By Joanna Fitzgerald | Director of the von Arx Wildlife Hospital
A broad-winged hawk was among the 55 animals admitted to the von Arx Wildlife Hospital at the Conservancy of Southwest Florida this past week. Other admissions include a wood stork, a black skimmer, eight brown pelicans, a common gallinule, a gray squirrel and two peninsula cooters.
The broad-winged hawk was found near a burrowing owl burrow on Marco Island late one evening. The hawk was lying down in the transport box, yet a physical exam showed the hawk was overall in good body condition. That exam showed the hawk was alert, but keeping its right eye partially closed and was reluctant to stand or use its legs. Staff administered arnica tincture and subcutaneous pain medications and performed laser therapy recommended for spinal trauma situations. Once the treatments were completed, the hawk was placed on oxygen in an animal intensive care unit to rest for the night.
Hospital staff added a vitamin supplement and Chinese herbs to the hawk’s treatment plan the following day. The hawk was able to stand but tended to fall over without support and used its tail to balance. The hawk eagerly ate when staff offered small pieces of mice. As the hawk’s mentation and awareness improved, so did its stress level. The hawk was more reactive to staff when its medical treatments were performed which made reducing stress the top priority. Our staff vet discontinued pain medications allowing staff to minimize handling. Currently, the hawk is receiving medication for an intestinal parasite while continuing to recover in the bird room.
Receiving prompt medical treatment is essential. Thankfully, the man who saw the hawk took action and brought the hawk to our facility for immediate medical attention. Please, if you see an injured, sick or orphaned animal, offer assistance. If you are unsure of how to help, call the wildlife hospital for guidance.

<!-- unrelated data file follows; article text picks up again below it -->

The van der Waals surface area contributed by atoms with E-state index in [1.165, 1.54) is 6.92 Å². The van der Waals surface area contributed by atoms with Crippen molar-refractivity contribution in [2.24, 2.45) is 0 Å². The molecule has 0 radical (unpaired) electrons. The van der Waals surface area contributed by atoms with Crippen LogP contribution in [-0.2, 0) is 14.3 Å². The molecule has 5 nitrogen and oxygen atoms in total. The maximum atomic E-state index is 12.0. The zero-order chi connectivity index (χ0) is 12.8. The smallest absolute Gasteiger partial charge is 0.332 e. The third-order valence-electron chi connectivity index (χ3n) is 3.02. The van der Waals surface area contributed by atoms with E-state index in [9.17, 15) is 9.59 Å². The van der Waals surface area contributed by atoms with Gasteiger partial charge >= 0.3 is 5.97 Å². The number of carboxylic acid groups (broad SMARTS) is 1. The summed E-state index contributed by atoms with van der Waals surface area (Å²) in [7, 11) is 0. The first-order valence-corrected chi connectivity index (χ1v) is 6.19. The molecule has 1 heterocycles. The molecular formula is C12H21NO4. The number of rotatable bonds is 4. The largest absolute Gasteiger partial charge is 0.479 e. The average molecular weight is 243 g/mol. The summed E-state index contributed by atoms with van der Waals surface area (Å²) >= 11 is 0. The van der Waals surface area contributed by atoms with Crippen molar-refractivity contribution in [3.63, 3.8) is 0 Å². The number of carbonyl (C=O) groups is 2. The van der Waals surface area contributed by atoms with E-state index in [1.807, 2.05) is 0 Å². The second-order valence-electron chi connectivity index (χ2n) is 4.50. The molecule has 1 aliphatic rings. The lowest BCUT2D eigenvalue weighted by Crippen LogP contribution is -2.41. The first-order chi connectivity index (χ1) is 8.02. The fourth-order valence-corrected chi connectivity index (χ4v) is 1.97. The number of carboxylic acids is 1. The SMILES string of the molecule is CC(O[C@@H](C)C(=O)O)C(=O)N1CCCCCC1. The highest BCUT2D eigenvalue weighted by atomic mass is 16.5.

The day before Thanksgiving brought a need for assistance at the Wildlife Hospital. Hospital staff suspected a bald eagle suffering from a concussion would thrive if placed in an outdoor recovery enclosure that had minimal light exposure. Hospital staff approached Curtis Rimes, Senior Superintendent for Gates Construction, responsible for the Dalton Discovery Center expansion at the Conservancy Nature Center, to see if they had extra privacy screen we could place on the outside recovery space. Curtis immediately offered his time and the screening for us to retrofit the enclosure. Meeting the needs of our patients often takes community support; hospital staff sincerely appreciate Gates Construction for their help with this project.
A royal tern, a sandwich tern, an eastern cottontail, two gopher tortoises, a grey squirrel, a striped mud turtle and a southern flying squirrel were released this past week.
The flying squirrel release was exciting since they are a rare admission to the hospital.
Brian Beckner, Wildlife Hospital volunteer and owner of Native Bird Boxes, Inc., located two options that could serve as appropriate release sites near where the squirrel had been found. While southern flying squirrels can congregate in small groups, especially during cooler weather, the group occupying a bluebird box were not welcoming to ‘our’ flying squirrel. The second release site Brian had in mind was an abandoned Carolina wren nest box, which provided a great option for the flying squirrel’s reintroduction into the wild.